Simon Marlow describes a concurrency-based system built with Haskell that allows front-end programmers to write business logic to access all the back-end services in a concise and consistent way.
Joe Armstrong describes the foundations of fault tolerant computation and the basic properties a system should have in order to be able to function in an adequate manner despite the occurrence of hardware and software errors, summarizing the key features of Erlang and showing how they can be used for programming fault-tolerant and scalable systems on multi-core clusters.
Joe Armstrong discusses how fault tolerance relates to scalability and concurrency, and how Erlang helps build fault-tolerant systems on multi-core clusters.
Jonas Bonér, Francesco Cesarini discuss the evolution of distributed concurrent thinking along with the problems it has to solve and the toolchains created along the way.
Robert Virding describes how Erlang was developed to solve the concurrency and reliability requirements of telecommunications, dealing with challenges that are similar with those of cloud computing.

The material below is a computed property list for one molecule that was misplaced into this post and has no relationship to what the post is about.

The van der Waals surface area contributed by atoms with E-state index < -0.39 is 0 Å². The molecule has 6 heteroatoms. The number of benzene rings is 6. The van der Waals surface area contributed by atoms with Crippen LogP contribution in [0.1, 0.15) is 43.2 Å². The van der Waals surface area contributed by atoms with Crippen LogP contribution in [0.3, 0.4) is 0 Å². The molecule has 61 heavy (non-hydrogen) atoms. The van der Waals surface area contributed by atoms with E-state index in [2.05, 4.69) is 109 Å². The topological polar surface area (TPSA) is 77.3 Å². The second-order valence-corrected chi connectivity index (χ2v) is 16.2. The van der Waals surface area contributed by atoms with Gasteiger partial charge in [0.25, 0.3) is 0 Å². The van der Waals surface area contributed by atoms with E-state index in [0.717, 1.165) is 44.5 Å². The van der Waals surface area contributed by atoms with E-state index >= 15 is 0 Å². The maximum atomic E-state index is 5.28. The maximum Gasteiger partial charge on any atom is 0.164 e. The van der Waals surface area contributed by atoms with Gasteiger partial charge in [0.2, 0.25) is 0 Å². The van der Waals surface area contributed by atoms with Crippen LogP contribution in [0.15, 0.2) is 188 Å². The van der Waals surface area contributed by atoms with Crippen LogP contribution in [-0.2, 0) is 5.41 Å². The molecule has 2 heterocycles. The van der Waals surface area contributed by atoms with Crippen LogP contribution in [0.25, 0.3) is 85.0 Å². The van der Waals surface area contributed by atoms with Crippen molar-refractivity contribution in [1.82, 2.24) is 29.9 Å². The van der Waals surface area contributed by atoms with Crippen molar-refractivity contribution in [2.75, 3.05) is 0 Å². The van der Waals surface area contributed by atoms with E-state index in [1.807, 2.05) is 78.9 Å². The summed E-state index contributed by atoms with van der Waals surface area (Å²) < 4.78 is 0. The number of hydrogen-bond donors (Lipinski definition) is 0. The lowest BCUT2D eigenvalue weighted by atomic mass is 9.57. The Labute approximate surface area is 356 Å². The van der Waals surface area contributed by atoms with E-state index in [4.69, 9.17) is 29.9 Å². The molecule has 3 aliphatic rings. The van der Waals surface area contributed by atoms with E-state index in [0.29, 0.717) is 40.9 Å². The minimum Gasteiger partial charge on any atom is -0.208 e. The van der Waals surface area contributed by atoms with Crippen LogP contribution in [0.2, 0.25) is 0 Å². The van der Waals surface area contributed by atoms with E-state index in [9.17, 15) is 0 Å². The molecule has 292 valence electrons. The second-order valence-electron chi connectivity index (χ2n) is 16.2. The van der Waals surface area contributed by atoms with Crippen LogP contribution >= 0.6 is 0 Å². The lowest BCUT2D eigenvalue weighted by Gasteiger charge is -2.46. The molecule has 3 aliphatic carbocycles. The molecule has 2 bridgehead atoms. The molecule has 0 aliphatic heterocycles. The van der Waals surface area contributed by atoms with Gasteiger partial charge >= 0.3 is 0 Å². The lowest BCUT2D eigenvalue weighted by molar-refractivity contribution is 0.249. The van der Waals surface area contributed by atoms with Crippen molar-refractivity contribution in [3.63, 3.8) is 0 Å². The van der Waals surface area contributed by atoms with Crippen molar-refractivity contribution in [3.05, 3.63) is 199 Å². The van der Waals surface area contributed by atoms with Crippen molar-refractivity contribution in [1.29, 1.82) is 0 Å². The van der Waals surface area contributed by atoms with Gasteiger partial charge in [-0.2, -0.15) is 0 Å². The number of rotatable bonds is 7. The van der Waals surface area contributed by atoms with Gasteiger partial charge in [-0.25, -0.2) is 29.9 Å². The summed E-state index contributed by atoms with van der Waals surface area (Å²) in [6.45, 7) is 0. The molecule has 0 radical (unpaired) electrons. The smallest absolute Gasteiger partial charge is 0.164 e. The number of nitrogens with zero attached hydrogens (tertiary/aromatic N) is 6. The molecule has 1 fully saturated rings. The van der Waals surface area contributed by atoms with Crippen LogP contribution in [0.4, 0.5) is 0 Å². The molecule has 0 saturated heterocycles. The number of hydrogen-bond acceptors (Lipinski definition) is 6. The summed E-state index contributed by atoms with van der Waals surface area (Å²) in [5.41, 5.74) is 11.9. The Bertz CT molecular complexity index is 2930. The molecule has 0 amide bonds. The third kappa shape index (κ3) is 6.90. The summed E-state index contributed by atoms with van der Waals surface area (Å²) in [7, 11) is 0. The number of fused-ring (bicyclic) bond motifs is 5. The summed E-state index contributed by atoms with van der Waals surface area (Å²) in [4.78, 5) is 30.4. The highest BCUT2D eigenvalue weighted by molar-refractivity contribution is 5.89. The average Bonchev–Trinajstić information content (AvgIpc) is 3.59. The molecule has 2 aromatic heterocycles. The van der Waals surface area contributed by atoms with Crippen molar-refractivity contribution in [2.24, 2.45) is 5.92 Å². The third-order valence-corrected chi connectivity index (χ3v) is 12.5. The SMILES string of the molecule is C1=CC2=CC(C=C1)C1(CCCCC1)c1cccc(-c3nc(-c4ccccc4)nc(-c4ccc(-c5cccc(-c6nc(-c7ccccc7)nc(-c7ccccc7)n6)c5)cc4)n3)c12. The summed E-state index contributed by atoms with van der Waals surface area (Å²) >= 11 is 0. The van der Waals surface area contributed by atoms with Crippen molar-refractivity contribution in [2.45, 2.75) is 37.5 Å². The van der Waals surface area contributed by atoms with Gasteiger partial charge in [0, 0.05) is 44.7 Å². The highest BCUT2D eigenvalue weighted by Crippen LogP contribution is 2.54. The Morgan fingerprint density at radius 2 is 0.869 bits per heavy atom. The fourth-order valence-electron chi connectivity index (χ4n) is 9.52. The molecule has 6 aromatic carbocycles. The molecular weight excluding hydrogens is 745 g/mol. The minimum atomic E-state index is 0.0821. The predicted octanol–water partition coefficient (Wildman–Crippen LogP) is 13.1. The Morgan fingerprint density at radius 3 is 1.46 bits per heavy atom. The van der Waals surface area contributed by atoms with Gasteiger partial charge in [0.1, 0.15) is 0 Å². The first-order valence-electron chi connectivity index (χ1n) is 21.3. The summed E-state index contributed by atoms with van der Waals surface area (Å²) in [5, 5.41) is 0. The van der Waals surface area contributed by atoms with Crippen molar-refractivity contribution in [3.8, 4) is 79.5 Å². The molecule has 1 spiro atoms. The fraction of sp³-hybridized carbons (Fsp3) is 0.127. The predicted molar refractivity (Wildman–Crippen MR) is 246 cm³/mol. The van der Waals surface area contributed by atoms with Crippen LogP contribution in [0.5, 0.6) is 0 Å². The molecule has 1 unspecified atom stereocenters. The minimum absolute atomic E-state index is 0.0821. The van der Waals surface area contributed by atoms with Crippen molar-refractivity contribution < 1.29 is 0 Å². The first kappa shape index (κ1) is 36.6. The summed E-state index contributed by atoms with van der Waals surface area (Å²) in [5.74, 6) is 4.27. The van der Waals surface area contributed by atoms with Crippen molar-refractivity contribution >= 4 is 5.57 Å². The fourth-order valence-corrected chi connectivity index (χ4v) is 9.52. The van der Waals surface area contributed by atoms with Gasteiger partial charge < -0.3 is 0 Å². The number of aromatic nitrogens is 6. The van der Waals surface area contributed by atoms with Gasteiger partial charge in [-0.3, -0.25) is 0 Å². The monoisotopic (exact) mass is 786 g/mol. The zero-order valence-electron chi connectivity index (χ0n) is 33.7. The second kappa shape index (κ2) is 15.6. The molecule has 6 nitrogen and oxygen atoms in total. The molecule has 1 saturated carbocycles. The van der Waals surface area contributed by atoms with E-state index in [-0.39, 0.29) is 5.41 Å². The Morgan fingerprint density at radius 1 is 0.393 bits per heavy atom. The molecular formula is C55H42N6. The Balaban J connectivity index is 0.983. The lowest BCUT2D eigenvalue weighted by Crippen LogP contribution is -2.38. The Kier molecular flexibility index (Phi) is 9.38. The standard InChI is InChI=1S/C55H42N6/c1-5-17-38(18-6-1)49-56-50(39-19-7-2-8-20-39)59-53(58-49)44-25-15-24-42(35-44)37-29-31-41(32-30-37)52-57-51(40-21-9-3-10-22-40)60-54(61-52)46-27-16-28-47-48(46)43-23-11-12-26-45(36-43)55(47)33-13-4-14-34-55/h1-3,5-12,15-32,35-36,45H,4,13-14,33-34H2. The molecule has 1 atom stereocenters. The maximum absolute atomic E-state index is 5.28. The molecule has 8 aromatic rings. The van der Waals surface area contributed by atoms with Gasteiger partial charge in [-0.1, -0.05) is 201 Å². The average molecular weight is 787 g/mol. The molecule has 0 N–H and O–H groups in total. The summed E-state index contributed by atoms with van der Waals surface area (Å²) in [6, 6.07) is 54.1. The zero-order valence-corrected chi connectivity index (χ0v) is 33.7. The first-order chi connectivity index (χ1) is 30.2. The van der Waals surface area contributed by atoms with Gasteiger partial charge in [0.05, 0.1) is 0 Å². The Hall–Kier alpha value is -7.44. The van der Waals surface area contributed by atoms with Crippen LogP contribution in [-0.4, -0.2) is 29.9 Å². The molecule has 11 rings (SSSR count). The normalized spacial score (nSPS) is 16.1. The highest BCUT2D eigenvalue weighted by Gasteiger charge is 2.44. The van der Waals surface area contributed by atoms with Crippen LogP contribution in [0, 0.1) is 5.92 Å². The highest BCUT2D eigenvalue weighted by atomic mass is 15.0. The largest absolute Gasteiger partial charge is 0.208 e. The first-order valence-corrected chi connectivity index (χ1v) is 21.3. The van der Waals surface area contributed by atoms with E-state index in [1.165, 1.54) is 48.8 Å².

Bodil Stokke keynotes on the FP languages for writing bug free, fault tolerant code that help building simple, concurrent and reusable software.
The panelists discuss the future of the JVM in the context of parallelism and high concurrency of tomorrow’s thousands of cores.
Ben Christensen explains how Netflix optimizes server’s interaction with more than 800 client devices by creating customized concurrent service endpoints with RxJava and Hystrix.
Saul Mora discusses using some of the patterns from the Design Pattern book today, and applying patterns in a multicore world.
Victor Grazi presents the functionality of the components in the java.util.concurrent library through a series of animations implemented with the respective concurrent methods.
Jeremy Cloud discusses SOA at Twitter, approaches taken for maintaining high levels of concurrency, and briefly touches on some functional design patterns used to manage code complexity.